#WildEye is a resource that provides easy access to data on wildlife trafficking and other environmental crimes.
Developed by journalists for journalists, it maps information on seizures, arrests, court cases and convictions. The platform also hosts a growing dossier of investigative reporting that either uses the map’s data, or is otherwise related to environmental crimes.
What are law enforcement agencies and the legal systems doing about illegal wildlife trade and other environmental crimes? In the post-Covid-19 era, this question is not only a concern for environmentalists focused on saving endangered species.
Until now, there has been no single place to access information easily on efforts to crack down on environmental crimes in Europe, Asia and Africa. #WildEye addresses this gap by tracking and sharing data on justice in action.
There are currently five different versions of the tool: #WildEye Global, #WildEye Europe, #WildEye Asia, #WildEye Southern Africa and #WildEye East Africa. The maps are populated with icons containing information about a seizure, an arrest, a court case or a conviction – as per the interactive filter.
The default display on the maps is ‘All categories’. If you only want information about one category, click on the filter in the top left of the map.
Hover your cursor over any icon and a text box will pop up, providing detailed information about what products were seized, who was arrested, and how much they were fined, for example.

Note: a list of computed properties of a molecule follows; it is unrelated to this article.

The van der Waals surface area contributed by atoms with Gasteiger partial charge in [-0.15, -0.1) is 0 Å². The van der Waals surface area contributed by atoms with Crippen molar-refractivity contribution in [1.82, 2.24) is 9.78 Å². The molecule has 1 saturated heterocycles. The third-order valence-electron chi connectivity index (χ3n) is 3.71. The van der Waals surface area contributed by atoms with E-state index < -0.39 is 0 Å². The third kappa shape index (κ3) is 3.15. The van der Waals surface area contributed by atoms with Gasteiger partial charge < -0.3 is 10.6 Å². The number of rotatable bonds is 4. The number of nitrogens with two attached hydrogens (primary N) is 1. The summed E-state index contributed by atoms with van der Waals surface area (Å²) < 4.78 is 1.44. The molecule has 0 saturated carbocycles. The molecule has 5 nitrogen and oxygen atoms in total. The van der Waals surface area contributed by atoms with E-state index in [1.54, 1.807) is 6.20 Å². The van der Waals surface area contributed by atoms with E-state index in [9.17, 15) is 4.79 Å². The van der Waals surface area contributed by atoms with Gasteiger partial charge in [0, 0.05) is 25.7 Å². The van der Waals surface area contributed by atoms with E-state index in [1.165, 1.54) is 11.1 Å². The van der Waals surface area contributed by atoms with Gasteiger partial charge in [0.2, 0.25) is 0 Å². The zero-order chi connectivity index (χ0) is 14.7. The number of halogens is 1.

The tool includes a search function at top left to help users filter information and find topics of interest. If you want to learn about illegal trade in birds, for instance, simply type “birds” in the search box and you’ll get results covering seizures, arrests, court cases and convictions involving that word.
You can use the alert system on the maps to subscribe to receive alerts on either an area or a specific case. Each time the data is updated, you will receive an email with this information.
Journalists can use #WildEye to track specific data, patterns or trends for use in their investigations. At the click of a button #WildEye can show you where law enforcement efforts are concentrated in Asia, for instance, and whether this is leading to judicial certainty.
Why are there more seizures in some countries than others — is this due to more intense controls, or to the preference smugglers have for certain routes? Why do so few seizures result in prosecutions and (fewer still) convictions?
Journalists can use the data to identify cases on which to build new stories, through court records, or freedom of information requests. If you would like us to share the raw data with you, please see Get the Data, or contact us at firstname.lastname@example.org.
Yes. Journalists are encouraged to share data via the tool whenever they come across it. If you know of seizures, arrests, prosecutions or convictions that are not on #WildEye, please contact us here. Contributing to the consolidated database will help you keep track of information, for research and story purposes.
Yes. One of the goals of #WildEye is to build on our dossier of stories based on the tools’ data. The stories produced through the help of #WildEye data are featured on our investigations page, on the Oxpeckers site, and by partner media outlets.
Share story ideas with us here. And if you use # WildEye data in your investigations, please let us know so we can help share your stories. Your feedback will assist in refining #WildEye for use by other journalists.